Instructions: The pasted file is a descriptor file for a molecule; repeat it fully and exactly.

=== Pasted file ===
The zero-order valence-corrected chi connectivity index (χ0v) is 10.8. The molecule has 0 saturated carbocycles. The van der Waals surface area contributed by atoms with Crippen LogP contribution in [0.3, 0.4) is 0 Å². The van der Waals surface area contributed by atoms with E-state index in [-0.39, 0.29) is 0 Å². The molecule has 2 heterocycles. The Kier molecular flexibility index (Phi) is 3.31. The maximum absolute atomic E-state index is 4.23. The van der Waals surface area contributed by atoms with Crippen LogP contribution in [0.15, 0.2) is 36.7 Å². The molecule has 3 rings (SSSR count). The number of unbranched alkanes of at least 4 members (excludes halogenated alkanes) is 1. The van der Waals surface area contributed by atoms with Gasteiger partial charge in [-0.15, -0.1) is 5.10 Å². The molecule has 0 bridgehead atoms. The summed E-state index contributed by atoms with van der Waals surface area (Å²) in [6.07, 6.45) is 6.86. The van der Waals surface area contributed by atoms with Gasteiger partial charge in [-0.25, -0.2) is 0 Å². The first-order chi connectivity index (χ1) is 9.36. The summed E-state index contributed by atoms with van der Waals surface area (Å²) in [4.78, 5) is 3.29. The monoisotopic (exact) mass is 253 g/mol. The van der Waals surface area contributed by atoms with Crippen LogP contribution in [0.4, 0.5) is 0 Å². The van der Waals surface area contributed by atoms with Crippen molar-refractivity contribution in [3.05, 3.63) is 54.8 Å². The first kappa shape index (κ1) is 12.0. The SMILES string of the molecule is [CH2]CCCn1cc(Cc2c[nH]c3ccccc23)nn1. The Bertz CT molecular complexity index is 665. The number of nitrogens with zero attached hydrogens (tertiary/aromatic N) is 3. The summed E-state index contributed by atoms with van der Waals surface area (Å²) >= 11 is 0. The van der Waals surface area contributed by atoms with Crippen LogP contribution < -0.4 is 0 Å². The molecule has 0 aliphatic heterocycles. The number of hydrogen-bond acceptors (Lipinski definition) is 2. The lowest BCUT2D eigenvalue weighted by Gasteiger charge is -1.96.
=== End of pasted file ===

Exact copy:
The zero-order valence-corrected chi connectivity index (χ0v) is 10.8. The molecule has 0 saturated carbocycles. The van der Waals surface area contributed by atoms with Crippen LogP contribution in [0.3, 0.4) is 0 Å². The van der Waals surface area contributed by atoms with E-state index in [-0.39, 0.29) is 0 Å². The molecule has 2 heterocycles. The Kier molecular flexibility index (Phi) is 3.31. The maximum absolute atomic E-state index is 4.23. The van der Waals surface area contributed by atoms with Crippen LogP contribution in [0.15, 0.2) is 36.7 Å². The molecule has 3 rings (SSSR count). The number of unbranched alkanes of at least 4 members (excludes halogenated alkanes) is 1. The van der Waals surface area contributed by atoms with Gasteiger partial charge in [-0.15, -0.1) is 5.10 Å². The molecule has 0 bridgehead atoms. The summed E-state index contributed by atoms with van der Waals surface area (Å²) in [6.07, 6.45) is 6.86. The van der Waals surface area contributed by atoms with Gasteiger partial charge in [-0.25, -0.2) is 0 Å². The first-order chi connectivity index (χ1) is 9.36. The summed E-state index contributed by atoms with van der Waals surface area (Å²) in [4.78, 5) is 3.29. The monoisotopic (exact) mass is 253 g/mol. The van der Waals surface area contributed by atoms with Crippen LogP contribution in [0.4, 0.5) is 0 Å². The van der Waals surface area contributed by atoms with Crippen molar-refractivity contribution in [3.05, 3.63) is 54.8 Å². The first kappa shape index (κ1) is 12.0. The SMILES string of the molecule is [CH2]CCCn1cc(Cc2c[nH]c3ccccc23)nn1. The Bertz CT molecular complexity index is 665. The number of nitrogens with zero attached hydrogens (tertiary/aromatic N) is 3. The summed E-state index contributed by atoms with van der Waals surface area (Å²) >= 11 is 0. The van der Waals surface area contributed by atoms with Crippen LogP contribution < -0.4 is 0 Å². The molecule has 0 aliphatic heterocycles. The number of hydrogen-bond acceptors (Lipinski definition) is 2. The lowest BCUT2D eigenvalue weighted by Gasteiger charge is -1.96.